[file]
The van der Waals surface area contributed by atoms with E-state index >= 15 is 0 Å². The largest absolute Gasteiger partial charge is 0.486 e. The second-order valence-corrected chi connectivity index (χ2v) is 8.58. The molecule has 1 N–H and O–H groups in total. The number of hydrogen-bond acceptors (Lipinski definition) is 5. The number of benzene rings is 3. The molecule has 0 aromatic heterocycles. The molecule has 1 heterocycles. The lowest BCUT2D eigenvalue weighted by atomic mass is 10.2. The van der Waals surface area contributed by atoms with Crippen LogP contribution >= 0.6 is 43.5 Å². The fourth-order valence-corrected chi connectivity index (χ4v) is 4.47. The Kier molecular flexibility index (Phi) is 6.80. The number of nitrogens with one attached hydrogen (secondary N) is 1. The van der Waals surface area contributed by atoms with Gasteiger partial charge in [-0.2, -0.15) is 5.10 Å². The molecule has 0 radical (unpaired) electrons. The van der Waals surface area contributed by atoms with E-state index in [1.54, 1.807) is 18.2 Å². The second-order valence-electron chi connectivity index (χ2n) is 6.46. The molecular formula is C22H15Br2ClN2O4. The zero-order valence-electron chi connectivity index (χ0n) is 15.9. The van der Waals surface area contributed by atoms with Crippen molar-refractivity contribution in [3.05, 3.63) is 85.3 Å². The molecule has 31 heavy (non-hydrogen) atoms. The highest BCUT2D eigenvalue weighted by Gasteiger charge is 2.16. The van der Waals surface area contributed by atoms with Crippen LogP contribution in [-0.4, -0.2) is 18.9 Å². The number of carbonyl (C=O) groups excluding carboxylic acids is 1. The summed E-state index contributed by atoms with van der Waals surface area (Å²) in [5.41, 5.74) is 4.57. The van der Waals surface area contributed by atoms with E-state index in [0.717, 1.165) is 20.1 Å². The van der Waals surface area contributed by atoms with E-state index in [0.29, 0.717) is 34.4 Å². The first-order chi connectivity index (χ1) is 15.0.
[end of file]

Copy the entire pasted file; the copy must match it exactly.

The van der Waals surface area contributed by atoms with E-state index >= 15 is 0 Å². The largest absolute Gasteiger partial charge is 0.486 e. The second-order valence-corrected chi connectivity index (χ2v) is 8.58. The molecule has 1 N–H and O–H groups in total. The number of hydrogen-bond acceptors (Lipinski definition) is 5. The number of benzene rings is 3. The molecule has 0 aromatic heterocycles. The molecule has 1 heterocycles. The lowest BCUT2D eigenvalue weighted by atomic mass is 10.2. The van der Waals surface area contributed by atoms with Crippen LogP contribution >= 0.6 is 43.5 Å². The fourth-order valence-corrected chi connectivity index (χ4v) is 4.47. The Kier molecular flexibility index (Phi) is 6.80. The number of nitrogens with one attached hydrogen (secondary N) is 1. The van der Waals surface area contributed by atoms with Gasteiger partial charge in [-0.2, -0.15) is 5.10 Å². The molecule has 0 radical (unpaired) electrons. The van der Waals surface area contributed by atoms with E-state index in [1.54, 1.807) is 18.2 Å². The second-order valence-electron chi connectivity index (χ2n) is 6.46. The molecular formula is C22H15Br2ClN2O4. The zero-order valence-electron chi connectivity index (χ0n) is 15.9. The van der Waals surface area contributed by atoms with Crippen molar-refractivity contribution in [3.05, 3.63) is 85.3 Å². The molecule has 31 heavy (non-hydrogen) atoms. The highest BCUT2D eigenvalue weighted by Gasteiger charge is 2.16. The van der Waals surface area contributed by atoms with Crippen LogP contribution in [-0.4, -0.2) is 18.9 Å². The number of carbonyl (C=O) groups excluding carboxylic acids is 1. The summed E-state index contributed by atoms with van der Waals surface area (Å²) in [5.41, 5.74) is 4.57. The van der Waals surface area contributed by atoms with E-state index in [0.717, 1.165) is 20.1 Å². The van der Waals surface area contributed by atoms with E-state index in [0.29, 0.717) is 34.4 Å². The first-order chi connectivity index (χ1) is 15.0.